Just as whether or not someone chooses to engage in the sexually risky behaviors of the gay lifestyle
is MYOB, in case you don't know, that means MIND YOUR OWN BUSINESS
the same is true of people who are overweight
MYOB. Treat adults as adults, not as infantilized chattel of the state.



posted on Feb, 22 2015 @ 03:22 PM
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originally posted by: Gryphon66

originally posted by: ketsuko
a reply to: Gryphon66

I know this much: It's much more likely for kids to teach themselves about sex than it is for them to teach themselves to cook.



Perhaps a policy of cutting public funds to education isn't the best idea to economize after all?

There's a thought.


That's just so ironic. Here you are criticizing us for not having a plan, and yet rather than come up for an actual plan yourself, you just complain about cutting funds.

Money != Plan.



posted on Feb, 22 2015 @ 03:26 PM
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originally posted by: Gryphon66


originally posted by: onequestion
a reply to: DontTreadOnMe

It is an addiction issue. You get addicted to the sugar highs and the processed food. You can even feel your body coming down like a drug when you stop eating sugar for a day or 2.


I have been giving this a great deal of thought.

When countries are no longer living for the most part at starvation levels,
the nearly immediate result after a few short years
is a "epidemic" of "obesity"

Could we be defining what is normal for the average human who is not living at near starvation levels as being overweight?


But according to a report published in the Journal of the American Medical Association, being thin might not be in your best interest in the long run. The report is drawing strong reaction in the medical community, among proponents who hail its findings and among critics, one of whom dismisses it as "rubbish."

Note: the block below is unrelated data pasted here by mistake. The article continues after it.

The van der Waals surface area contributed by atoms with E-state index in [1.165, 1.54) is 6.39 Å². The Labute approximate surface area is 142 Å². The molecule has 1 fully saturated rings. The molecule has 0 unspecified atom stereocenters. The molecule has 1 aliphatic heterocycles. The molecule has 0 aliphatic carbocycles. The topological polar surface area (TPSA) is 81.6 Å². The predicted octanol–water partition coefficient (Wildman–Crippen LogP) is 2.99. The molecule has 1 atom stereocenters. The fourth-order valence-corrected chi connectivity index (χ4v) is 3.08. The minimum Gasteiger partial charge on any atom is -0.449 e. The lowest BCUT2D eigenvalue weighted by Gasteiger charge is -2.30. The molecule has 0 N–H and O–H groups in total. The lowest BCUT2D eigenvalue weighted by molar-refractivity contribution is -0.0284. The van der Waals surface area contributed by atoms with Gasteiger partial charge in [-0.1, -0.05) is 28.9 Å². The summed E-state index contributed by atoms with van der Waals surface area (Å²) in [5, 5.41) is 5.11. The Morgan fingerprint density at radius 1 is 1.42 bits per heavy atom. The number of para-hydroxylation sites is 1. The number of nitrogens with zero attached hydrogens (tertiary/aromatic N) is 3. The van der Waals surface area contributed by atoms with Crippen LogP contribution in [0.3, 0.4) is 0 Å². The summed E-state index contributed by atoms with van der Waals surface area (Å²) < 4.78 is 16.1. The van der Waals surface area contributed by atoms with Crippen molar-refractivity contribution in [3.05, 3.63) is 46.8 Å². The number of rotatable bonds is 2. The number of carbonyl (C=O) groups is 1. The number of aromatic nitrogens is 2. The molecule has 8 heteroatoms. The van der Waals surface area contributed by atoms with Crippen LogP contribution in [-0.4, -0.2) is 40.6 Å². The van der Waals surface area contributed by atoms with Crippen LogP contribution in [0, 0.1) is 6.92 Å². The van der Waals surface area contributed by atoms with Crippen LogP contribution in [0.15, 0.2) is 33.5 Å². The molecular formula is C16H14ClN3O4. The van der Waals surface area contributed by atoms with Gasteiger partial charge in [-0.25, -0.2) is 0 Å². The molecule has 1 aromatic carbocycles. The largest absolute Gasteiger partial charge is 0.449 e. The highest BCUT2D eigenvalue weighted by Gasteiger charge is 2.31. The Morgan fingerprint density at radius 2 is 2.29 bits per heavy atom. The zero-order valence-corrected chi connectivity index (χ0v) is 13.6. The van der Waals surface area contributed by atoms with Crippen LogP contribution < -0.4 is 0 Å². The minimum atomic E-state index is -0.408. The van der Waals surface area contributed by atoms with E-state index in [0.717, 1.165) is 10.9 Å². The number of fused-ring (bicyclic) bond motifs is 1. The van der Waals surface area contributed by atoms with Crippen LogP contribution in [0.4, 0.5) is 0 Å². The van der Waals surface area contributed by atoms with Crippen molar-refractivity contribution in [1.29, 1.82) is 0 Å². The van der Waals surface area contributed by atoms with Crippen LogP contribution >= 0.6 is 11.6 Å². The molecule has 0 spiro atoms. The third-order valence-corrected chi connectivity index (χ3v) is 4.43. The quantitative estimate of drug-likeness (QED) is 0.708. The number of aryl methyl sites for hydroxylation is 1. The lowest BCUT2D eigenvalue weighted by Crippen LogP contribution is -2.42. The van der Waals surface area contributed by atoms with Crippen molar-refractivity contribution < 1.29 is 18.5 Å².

The comprehensive study confirmed that obese people tend to die earlier than people of normal weight. But it also found that overweight people -- those with a body mass index (BMI) of 25 to 30 -- had a lower risk of dying than people of normal weight.

www.cnn.com...

Could the real problem lies with deciding that our cultural norm of normal weight is wrong
and normal weight for those not on a near starvation lifestyle
or for those not excessively exercising
actually be what our society considers overweight?




edit on 3Sun, 22 Feb 2015 15:30:54 -0600pm22202pmk220 by grandmakdw because: format spelling



posted on Feb, 22 2015 @ 03:36 PM
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a reply to: DontTreadOnMe

HOme economics was also destroyed by the feminist movement.

They saw teaching people how to do "things housewives do" as degrading.

So out of political correctness, we no longer teach children how to cook, how to sew, how to care for themselves. Nutrition was one of the hallmarks of home economics, which is not longer taught. Why? Political correctness, it is a un-liberal thing to do, very un-progresive - to teach the skills of the "homemaker".
Which in my opinion are the basic survival skills for all human beings.



posted on Feb, 22 2015 @ 04:31 PM
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originally posted by: ketsuko

originally posted by: Gryphon66

originally posted by: ketsuko
a reply to: Gryphon66

I know this much: It's much more likely for kids to teach themselves about sex than it is for them to teach themselves to cook.



Perhaps a policy of cutting public funds to education isn't the best idea to economize after all?

There's a thought.


That's just so ironic. Here you are criticizing us for not having a plan, and yet rather than come up for an actual plan yourself, you just complain about cutting funds.

Money != Plan.


Even MORE ironic is that I haven't criticized you or anyone else in this discussion! This is the second time you've launched invective against me with no basis, instead of just discussing the topic?